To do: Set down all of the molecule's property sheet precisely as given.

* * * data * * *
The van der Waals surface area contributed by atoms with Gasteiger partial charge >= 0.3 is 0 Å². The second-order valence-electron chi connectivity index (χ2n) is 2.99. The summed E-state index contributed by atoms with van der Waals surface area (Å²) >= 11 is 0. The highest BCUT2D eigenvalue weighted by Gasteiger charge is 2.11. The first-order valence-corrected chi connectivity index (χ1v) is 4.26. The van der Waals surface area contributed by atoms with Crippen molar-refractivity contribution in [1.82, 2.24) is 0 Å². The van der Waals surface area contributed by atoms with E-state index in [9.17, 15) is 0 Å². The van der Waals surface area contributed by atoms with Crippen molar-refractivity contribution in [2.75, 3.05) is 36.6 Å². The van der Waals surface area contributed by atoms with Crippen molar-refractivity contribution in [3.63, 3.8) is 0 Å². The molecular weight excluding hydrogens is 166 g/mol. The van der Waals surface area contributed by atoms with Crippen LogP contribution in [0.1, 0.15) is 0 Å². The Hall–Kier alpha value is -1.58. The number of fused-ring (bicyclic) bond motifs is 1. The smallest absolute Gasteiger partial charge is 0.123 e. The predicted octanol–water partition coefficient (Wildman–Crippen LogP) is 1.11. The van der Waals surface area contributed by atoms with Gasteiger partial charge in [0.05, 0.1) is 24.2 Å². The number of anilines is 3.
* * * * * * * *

The van der Waals surface area contributed by atoms with Gasteiger partial charge >= 0.3 is 0 Å². The second-order valence-electron chi connectivity index (χ2n) is 2.99. The summed E-state index contributed by atoms with van der Waals surface area (Å²) >= 11 is 0. The highest BCUT2D eigenvalue weighted by Gasteiger charge is 2.11. The first-order valence-corrected chi connectivity index (χ1v) is 4.26. The van der Waals surface area contributed by atoms with Crippen molar-refractivity contribution in [1.82, 2.24) is 0 Å². The van der Waals surface area contributed by atoms with E-state index in [9.17, 15) is 0 Å². The van der Waals surface area contributed by atoms with Crippen molar-refractivity contribution in [2.75, 3.05) is 36.6 Å². The van der Waals surface area contributed by atoms with Crippen molar-refractivity contribution in [3.63, 3.8) is 0 Å². The molecular weight excluding hydrogens is 166 g/mol. The van der Waals surface area contributed by atoms with Crippen LogP contribution in [0.1, 0.15) is 0 Å². The Hall–Kier alpha value is -1.58. The number of fused-ring (bicyclic) bond motifs is 1. The smallest absolute Gasteiger partial charge is 0.123 e. The predicted octanol–water partition coefficient (Wildman–Crippen LogP) is 1.11. The van der Waals surface area contributed by atoms with Gasteiger partial charge in [0.05, 0.1) is 24.2 Å². The number of anilines is 3.